Sony WF-1000XM5 – are these the best noise-cancelling earphones ever? (AV review)

The new Sony WF-1000XM5 replace the already exceptional M4, M3, M2 etc. Each generation builds on its strengths with improved performance and features.

This time Sony has focused on two things (above the usual) – to be the best at noise cancelling and offer astonishing sound quality – ‘For The Music’ (its words).

We have an engineering sample firmware V2.0.1 to test, and the initial results are impressive.

The review is preliminary on the understanding that the review unit may perform differently from the retail ones. We will update over time.

Sony WF-1000XM5, BT, ANC, earphones

WebsiteProduct Page  
Price$499.95. Pre-order from Tuesday, 25 July, with availability in August.
The Sony AU website and JB Hi-Fi list these at $419.95.
FromSony Online and major CE Retailers
ColoursBlack or Silver. Includes case, four tip sizes, USB-A to USB-C cable and 3.5mm cable
Made inChina
CompanySONY is a Japanese multinational conglomerate corporation headquartered in Tokyo, Japan. As a major technology company, it operates as one of the world’s largest consumer and professional electronic products manufacturers, the largest video game console company, and the largest video game publisher.
MoreCyberShack Sony news and reviews

We use Fail (below expectations), Pass (meets expectations) and Exceed (surpasses expectations or is the class leader) against many of the items below. We occasionally give a Pass(able) rating that is not as good as it should be and a Pass ‘+’ rating to show it is good but does not quite make it to Exceed. You can click on most images for an enlargement.

First impression – not as chunky as the M4 – Pass+

More streamlined, smaller, and lighter and has lost the distinctive M4 circular bronze microphone port and highlights.

I don’t want to keep making comparisons to the Sony WF-1000XM4 are remarkable BT, ANC earphones (long-term audio review). But I still have these, and a quick comparison shows:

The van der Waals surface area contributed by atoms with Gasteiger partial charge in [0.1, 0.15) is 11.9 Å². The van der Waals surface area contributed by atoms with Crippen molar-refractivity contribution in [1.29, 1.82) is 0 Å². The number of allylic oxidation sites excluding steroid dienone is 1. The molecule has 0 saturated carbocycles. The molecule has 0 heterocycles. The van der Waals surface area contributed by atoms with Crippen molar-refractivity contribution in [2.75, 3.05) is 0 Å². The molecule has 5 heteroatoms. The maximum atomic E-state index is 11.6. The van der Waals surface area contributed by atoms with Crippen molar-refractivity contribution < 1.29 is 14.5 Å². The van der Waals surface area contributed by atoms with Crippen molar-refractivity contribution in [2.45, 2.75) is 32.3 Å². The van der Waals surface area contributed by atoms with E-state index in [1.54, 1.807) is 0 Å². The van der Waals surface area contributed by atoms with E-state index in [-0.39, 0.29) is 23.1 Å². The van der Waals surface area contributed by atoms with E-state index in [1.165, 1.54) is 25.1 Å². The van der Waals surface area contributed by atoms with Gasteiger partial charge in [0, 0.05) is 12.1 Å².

• Better low-and-high-frequency ANC (Adaptive Noise Cancelling)
  • Perceptibly clearer and more dynamic top end
  • More comfortable design – not as large in the ear
  • Lighter at 5.9g (7.3g)
  • Three mics per bud – two for ANC (2)
  • Later BT 5.3 multi-point (5.2)
  • Larger driver at 8.4mm (6.4mm)
  • New V2 Sony Processor and HD Noise Cancelling Processor QN2e (V1)
  • Addition of Extra Small tip to S/M/L
  • Head tracking supports 360 Reality Audio
  • Built-in Spotify client

Common features of the M4 and M5 include:

  • 8-hour battery life and 16 hours extra in the new lighter USB-C/Qi charge case
  • IPX4
  • Adaptive Sound Control and Speak-to-Chat

The Sony Headphone App – Pass+ and Fail

Fail: The Privacy Policy is lengthy, scary, and largely unnecessary for earphones. I get that Sony needs location and more to offer features like environmental noise cancelling and 360 Reality Audio, but the rest is solely to ‘own the client’.

Fortunately, you can disagree (recommended if you are concerned about privacy) and start using them minus Adaptive sound control, Activity tracking and settings backup.

Pass+: The App has four tabs – Status, Sound, System and Services.

  • Sound: You can select Noise Cancelling, Ambient Sound (slider for more or less sound, voice passthrough, Speak to Chat, EQ, BT connection quality and DSEE Extreme), and off.
  • System: Auto power off, pause music when removed, Notifications and voice, Update software (painfully slow 40 minutes)
  • Services: Spotify Tap client, Endel Quick Access (sleep).

It has a good fit test (to determine the right ear tip size).

Codecs – Pass

SBC and AAC, 16-bit/44,100Hz and LDAC. Sony does not support Qualcomm aptX family codecs. Read Bluetooth sound codecs – what you need to know as the game has changed.

Sound – Exceed

We cannot use testing our analyser software/mics on earphones. So it has to be a subjective test.

Compared to the M5, it has a more polished bass but seems to start a little later in mid-bass. Still, it is impressive and gives an accurate Thump instead of Whump.

Mids are neutral, which means it neither adds nor subtracts from the original quality. The EQ has Bright, Excited, Mellow, Relaxed, Vocal, Treble Boost, Bass Boost, Speech, Manual, Custom1 and Custom 2. These show the adjustments against each setting – excellent.

The treble is more controlled, and you hear slight additional nuances in instrumental and vocals.

Our initial tests confirm what we already know – an EQ cannot boost above the natural sound signature but can recess. So Treble Boost cuts everything below 2.5kHz, and Bass Boost uses its natural bass and cuts everything above 400Hz. Try them all, but my advice is to leave the EQ off unless you really need to.

Hearing-impaired listeners should use the Vocal or Speech setting, focusing on Mids.

Noise Cancelling – Exceed